Then I thought it would be interesting to look at this for the country.
Below is from the DIA website added up for the year, and then summarised by my take on province. I took the quarterly figures, added them together, and multiplied by .4, which is the minimum return that gaming trusts provide to their communities. Of course some trusts over stretch this and provide more to community groups. These figures show pokie income by region.
There are a couple of things I found quite interesting.
The total dollars available for the country is over $340m. This compares to Lotteries 2016 spend of $182m, the Combined Community Trusts (the regional trusts which came out of TrustBank) of $105m. The other big player will be local bodies, but the data there is simply too difficult to find. However, the conclusion does not change: the gaming trusts are big in terms of returns to community.
The second thing is looking at the hypothetical contribution back into the communities which generated it. The above chart shows income. Where its spent is another story. Earlier I have looked at the dollars that came into Otago in 2015. This showed that in 2015 Otago gaming trusts put around $6.5m INTO the community. Yet in 2016 they took $10.7m OUT of the community. Canterbury figures are a bit more balanced, which (I suspect) is driven by earthquake spend. Of course, gaming trusts do spend with national groups as well, which presumably has benefits to the communities the money came from.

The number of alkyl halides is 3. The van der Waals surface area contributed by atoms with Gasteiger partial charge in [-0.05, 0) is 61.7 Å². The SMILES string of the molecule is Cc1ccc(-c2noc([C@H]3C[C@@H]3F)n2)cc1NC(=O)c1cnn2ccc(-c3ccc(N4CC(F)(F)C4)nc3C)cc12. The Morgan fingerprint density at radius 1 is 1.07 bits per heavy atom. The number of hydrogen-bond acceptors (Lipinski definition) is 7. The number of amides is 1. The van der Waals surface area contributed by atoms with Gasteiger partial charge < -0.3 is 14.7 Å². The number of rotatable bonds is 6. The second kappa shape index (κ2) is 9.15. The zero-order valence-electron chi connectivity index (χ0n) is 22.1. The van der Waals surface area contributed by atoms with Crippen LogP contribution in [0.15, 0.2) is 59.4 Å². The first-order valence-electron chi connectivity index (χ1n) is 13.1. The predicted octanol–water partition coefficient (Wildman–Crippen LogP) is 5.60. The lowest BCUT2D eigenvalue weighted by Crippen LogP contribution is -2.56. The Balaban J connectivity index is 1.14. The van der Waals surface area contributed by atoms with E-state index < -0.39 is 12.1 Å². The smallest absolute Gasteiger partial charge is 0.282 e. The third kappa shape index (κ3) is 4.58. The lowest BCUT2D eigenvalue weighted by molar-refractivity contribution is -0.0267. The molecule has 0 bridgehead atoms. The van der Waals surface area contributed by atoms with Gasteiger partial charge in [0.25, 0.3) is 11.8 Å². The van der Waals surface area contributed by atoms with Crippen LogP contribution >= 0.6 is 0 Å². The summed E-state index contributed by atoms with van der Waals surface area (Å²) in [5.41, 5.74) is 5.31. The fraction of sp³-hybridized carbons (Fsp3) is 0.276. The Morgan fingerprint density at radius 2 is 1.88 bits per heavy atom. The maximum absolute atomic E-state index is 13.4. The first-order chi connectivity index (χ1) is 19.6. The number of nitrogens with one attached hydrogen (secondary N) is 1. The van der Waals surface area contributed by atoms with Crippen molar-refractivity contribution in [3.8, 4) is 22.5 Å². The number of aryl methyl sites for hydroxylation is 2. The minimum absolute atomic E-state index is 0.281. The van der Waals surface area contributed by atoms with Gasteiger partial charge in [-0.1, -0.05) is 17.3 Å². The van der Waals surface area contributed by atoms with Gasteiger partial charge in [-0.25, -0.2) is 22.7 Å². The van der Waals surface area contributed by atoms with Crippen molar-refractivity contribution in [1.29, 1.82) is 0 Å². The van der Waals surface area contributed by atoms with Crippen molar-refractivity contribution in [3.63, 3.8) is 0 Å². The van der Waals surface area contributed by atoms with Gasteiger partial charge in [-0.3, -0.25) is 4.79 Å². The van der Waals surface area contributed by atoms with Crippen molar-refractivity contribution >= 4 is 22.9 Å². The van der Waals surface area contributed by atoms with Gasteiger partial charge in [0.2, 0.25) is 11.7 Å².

The third thing not mentioned here is casinos. They operate under different legislation of course, and, in the case of Sky City, is owned by a bunch of investment funds (i.e., our super), or privately held in Christchurch Casino’s case. I found something quite interesting on the DIA website: in 2016 they reported gambling expenditure of $527m. If they had the same community requirement as Class 4 pokies, then they would have given $210m back into the community. Instead they are reported (from the DIA website) to have passed just over $4m through to their community trusts. Less than 1% of the reported gambling percentage. Profits from NZ operations of Sky City are around $160m (check out the annual report). We can’t see Christchurch Casino as that’s privately owned. Of course these entities pay some tax, and our managed funds invest in casinos, but its quite interesting to contemplate, don’t you think? Perhaps we should be re-defining gaming trusts as a social enterprise?
Would love to talk with you if you think this is vaguely interesting.